Skip to content

Build a Recyke Robot

A small robot character made out of computer parts
Image Credit: NEoN Digital Arts

Would you like to build a Recyke robot?

NEoN Digital Arts believes it can grow our community’s understanding of climate change and increase digital engagement through a creative and interactive digital arts programme. In particular, we are now working in partnership with local schools and the young people of Dundee to access digital experiences and technology in a fun, informative way.   

Since spring 2023, we have worked with Rosebank Primary School and its STEM teacher, Sarah. We looked at creating a programme that linked to their STEM strategies. As part of NEoN’s E-waste programming, we decided to look at the themes of e-waste and technology waste and the ‘reuse, recycle, or repair’ ideals of these products. 

We began our first session with a pompom-making workshop called  ‘Pom-pom Planet’. The pom-poms featured colours that resembled the sea, continents, and ice caps.  This was something simple and fun to create and was also designed to assess the skills and abilities of the class.   In another workshop, we had some old, unrepairable computer keyboards for the pupils to dismantle. We decided to split the class into groups and supplied them with a range of screwdrivers. We explained the various parts to be taken apart, and how to use the different types of screwdrivers.  This was a very popular activity, and everyone enthusiastically took it! 

Small robot character made out of e-waste
Image Credit: NEoN Digital Arts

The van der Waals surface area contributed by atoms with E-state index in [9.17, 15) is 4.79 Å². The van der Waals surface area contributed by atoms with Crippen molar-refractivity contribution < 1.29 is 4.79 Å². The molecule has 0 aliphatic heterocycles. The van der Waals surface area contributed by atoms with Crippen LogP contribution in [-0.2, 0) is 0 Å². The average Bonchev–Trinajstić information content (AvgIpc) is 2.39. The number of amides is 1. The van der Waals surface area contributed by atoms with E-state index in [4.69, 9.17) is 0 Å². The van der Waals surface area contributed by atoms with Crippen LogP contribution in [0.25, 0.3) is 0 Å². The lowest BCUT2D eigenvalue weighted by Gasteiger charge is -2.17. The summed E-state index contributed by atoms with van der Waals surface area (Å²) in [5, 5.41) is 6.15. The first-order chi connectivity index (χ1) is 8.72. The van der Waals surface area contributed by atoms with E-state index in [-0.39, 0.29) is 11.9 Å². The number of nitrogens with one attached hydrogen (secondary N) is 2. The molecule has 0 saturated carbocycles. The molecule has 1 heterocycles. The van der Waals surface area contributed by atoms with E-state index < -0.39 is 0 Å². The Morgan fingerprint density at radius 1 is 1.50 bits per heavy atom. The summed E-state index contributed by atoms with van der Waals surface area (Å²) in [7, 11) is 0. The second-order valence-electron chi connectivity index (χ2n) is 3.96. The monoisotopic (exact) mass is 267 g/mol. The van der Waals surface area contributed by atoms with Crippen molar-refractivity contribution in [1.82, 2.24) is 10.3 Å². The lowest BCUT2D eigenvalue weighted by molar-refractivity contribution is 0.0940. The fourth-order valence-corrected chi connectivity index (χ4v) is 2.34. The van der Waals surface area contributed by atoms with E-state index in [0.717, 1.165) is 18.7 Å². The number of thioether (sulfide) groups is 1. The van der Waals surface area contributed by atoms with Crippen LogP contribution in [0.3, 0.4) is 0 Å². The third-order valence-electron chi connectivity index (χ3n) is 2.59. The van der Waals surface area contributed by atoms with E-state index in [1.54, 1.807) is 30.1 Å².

One of the highlights, for the class and for us, was ‘Recyke Robots’ which asked them to make a model of a robot figure from a variety of e-waste. NEoN had identified a large amount of safe usable parts from old scanners, drives, and printers. By selecting small components such as connectors, cables, and fixings, the pupils built these amazing robot figures around 10cm high, attaching arms, legs, and eyes with white tack. Each group named their robot and imagined its function. One robot, ‘Bob 2000’, even had a pet cat and dog! 

All these workshops have been designed with accessibility in mind and are built for different levels of ability.  The first few sessions tested the children’s motor skills, and within a few workshops, we could see what the class would engage with and enjoy.  As the sessions went on, the children became more confident in requesting what types of workshops they would like, and over the sessions, we created posters and an e-zine for Scottish Climate Week. The posters were displayed in an exhibition, and the e-zine can be downloaded HERE

Front Page of e-zine

For 2024, we hope to continue and grow this connection and will work with the STEM teachers to continue supporting the class. We have built a really fun rapport with the kids and look forward to our weekly sessions with them! 

If you would like to find out more about the workshops or talk about running these sessions within your community group or classroom, please use our contact form here